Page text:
Robert Altman was a cause celebre in the 1970s - one either heard people praising his latest film to the heavens, or saying that he'd once again laid an egg. M*A*S*H and McCabe and Mrs. Miller were substantial hits, but pictures like Buffalo Bill and the Indians and The Long Goodbye infuriated audiences with their odd refusal to behave like normal Hollywood fare. Quintet held the record for walkouts; Images barely got released.
Altman's 1977 offering 3 Women is the most satisfactory of his etherial dream movies. The cast and strange goings-on are interesting enough to keep most audiences in their seats, even though some of them seemed to resent the film by the time the house lights came up. And who could blame them? '77 was the year of Star Wars, and here was a weird story about odd personalities and shifting identities that felt like a dream and proceeded with a strange dream logic.
"Any dream is fine unless it has stupid melting clocks in it." - Salvador Dali
Dali didn't actually say that but it helps to know that the bizarre goings-on in 3 Women were inspired by a dream the director had. The rest of the actual story was sketched in by a writing helper uncredited in the movie (but listed above). Altman supposedly shot the film without a script.
This is made possible by faith in his actors and his situation, and in the case of 3 Women it seems to work. Millie Lammoreax is Shelley Duvall's best work, an original character we all recognize. She's the girl who thinks that following the lead of magazines and advertisements can replace a missing personality. Millie's not intelligent but she is sincere, and her painfully lame attempts to make friends at work or at her singles apartments all end fruitlessly. She's either too thick to realize she's being constantly trashed, or more likely, in heavy denial. Mostly she's lonely, as seen by her one-sided conversations with people who ignore her, and this is what makes the arrival of open-faced, seemingly innocent Pinky seem such an opportunity. When Spacek's freckled Pinky tells Millie that she has to be the most perfect person she knows, Millie's face lights up - slowly, as it dawns on her that her leg's not being pulled.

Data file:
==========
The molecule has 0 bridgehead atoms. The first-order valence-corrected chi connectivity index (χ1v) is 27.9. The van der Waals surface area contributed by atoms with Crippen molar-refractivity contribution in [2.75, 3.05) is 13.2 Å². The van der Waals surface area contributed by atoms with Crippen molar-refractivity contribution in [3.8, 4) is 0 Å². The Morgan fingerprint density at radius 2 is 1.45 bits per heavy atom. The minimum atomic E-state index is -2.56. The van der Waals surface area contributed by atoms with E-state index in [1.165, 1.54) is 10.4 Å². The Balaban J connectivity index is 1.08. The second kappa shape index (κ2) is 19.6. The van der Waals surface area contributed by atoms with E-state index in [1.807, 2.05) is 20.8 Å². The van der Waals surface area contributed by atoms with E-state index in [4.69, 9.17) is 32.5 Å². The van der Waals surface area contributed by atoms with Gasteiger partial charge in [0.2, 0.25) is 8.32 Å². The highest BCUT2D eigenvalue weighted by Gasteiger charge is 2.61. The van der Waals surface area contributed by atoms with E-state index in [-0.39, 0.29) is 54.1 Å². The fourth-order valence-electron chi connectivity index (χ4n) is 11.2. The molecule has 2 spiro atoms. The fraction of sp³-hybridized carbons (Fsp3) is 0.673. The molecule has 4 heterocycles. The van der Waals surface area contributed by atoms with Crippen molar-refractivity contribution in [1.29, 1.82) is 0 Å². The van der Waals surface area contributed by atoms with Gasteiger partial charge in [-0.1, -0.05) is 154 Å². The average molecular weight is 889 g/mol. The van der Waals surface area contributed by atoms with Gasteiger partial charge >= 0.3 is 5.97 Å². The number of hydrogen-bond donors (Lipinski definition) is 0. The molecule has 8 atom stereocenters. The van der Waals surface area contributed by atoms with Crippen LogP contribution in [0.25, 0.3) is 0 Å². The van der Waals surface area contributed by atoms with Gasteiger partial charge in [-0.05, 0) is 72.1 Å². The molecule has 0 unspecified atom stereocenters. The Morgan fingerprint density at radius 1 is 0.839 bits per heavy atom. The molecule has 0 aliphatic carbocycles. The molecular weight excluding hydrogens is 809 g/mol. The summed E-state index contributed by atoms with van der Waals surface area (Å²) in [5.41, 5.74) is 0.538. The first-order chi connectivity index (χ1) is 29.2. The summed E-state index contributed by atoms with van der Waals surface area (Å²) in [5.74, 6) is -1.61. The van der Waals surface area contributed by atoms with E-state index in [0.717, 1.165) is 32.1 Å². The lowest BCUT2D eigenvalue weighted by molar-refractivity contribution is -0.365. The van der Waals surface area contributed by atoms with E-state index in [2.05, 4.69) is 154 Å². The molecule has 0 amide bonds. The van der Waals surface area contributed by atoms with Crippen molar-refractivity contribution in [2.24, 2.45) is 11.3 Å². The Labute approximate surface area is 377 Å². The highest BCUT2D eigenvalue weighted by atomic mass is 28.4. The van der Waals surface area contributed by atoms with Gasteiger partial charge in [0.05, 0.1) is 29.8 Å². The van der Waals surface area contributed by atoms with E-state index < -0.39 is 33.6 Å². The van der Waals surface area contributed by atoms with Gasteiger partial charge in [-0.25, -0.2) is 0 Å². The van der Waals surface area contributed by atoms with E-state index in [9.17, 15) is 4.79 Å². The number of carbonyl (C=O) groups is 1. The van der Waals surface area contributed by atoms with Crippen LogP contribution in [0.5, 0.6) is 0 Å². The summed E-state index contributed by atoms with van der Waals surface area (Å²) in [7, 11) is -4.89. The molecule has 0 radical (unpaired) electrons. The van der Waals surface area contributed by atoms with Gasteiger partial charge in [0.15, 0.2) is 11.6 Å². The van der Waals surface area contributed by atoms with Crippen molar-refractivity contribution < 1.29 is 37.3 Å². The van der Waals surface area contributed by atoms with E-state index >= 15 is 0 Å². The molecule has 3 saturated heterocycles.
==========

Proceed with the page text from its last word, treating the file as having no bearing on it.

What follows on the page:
Everything after this transpires in a dreamy, flowing state created by Altman's long-lens mastershots that tend to drift across scenes. The story is not told in cuts. It's all as fluid as the incessant water symbolism - spas, pools, empty pools, liquids, blood, even the foreground distortion that some scenes are shot through. Like a haunting refrain, we keep cutting to Bodhi Wind's disturbing murals that feature animalistic monster humans with distorted sex organs. The girls' pregnant, silent landlord Willie paints them, as if expressing an unseen ferocious world under the dull everyday desert.
All this would be an empty exercise if it weren't for Altman's engaging play with identity theft. It's a shaggy-dog story with clues that point to a conclusion we can't begin to guess, and it's interesting enough to reward us even with it all ends without an answer in sight.